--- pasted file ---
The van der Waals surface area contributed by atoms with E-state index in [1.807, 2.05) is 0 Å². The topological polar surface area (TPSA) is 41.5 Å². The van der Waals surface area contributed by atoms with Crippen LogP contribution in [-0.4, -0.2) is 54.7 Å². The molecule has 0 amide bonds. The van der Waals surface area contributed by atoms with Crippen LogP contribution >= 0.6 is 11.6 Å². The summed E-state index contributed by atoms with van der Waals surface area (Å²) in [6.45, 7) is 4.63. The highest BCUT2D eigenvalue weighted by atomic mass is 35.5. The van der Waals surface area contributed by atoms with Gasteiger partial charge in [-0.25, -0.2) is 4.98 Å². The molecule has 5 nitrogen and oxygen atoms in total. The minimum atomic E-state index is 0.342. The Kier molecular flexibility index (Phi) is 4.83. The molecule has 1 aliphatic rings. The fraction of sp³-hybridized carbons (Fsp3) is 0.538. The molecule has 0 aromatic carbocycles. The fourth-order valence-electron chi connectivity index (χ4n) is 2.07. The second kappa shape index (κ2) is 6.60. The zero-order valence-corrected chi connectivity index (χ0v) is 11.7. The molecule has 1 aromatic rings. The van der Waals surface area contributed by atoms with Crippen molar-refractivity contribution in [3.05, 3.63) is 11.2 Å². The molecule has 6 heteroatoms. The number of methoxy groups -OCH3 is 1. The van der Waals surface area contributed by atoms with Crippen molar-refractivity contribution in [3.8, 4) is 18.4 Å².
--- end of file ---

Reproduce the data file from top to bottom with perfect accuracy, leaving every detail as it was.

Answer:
The van der Waals surface area contributed by atoms with E-state index in [1.807, 2.05) is 0 Å². The topological polar surface area (TPSA) is 41.5 Å². The van der Waals surface area contributed by atoms with Crippen LogP contribution in [-0.4, -0.2) is 54.7 Å². The molecule has 0 amide bonds. The van der Waals surface area contributed by atoms with Crippen LogP contribution >= 0.6 is 11.6 Å². The summed E-state index contributed by atoms with van der Waals surface area (Å²) in [6.45, 7) is 4.63. The highest BCUT2D eigenvalue weighted by atomic mass is 35.5. The van der Waals surface area contributed by atoms with Gasteiger partial charge in [-0.25, -0.2) is 4.98 Å². The molecule has 5 nitrogen and oxygen atoms in total. The minimum atomic E-state index is 0.342. The Kier molecular flexibility index (Phi) is 4.83. The molecule has 1 aliphatic rings. The fraction of sp³-hybridized carbons (Fsp3) is 0.538. The molecule has 0 aromatic carbocycles. The fourth-order valence-electron chi connectivity index (χ4n) is 2.07. The second kappa shape index (κ2) is 6.60. The zero-order valence-corrected chi connectivity index (χ0v) is 11.7. The molecule has 1 aromatic rings. The van der Waals surface area contributed by atoms with Crippen molar-refractivity contribution in [3.05, 3.63) is 11.2 Å². The molecule has 6 heteroatoms. The number of methoxy groups -OCH3 is 1. The van der Waals surface area contributed by atoms with Crippen molar-refractivity contribution in [3.8, 4) is 18.4 Å².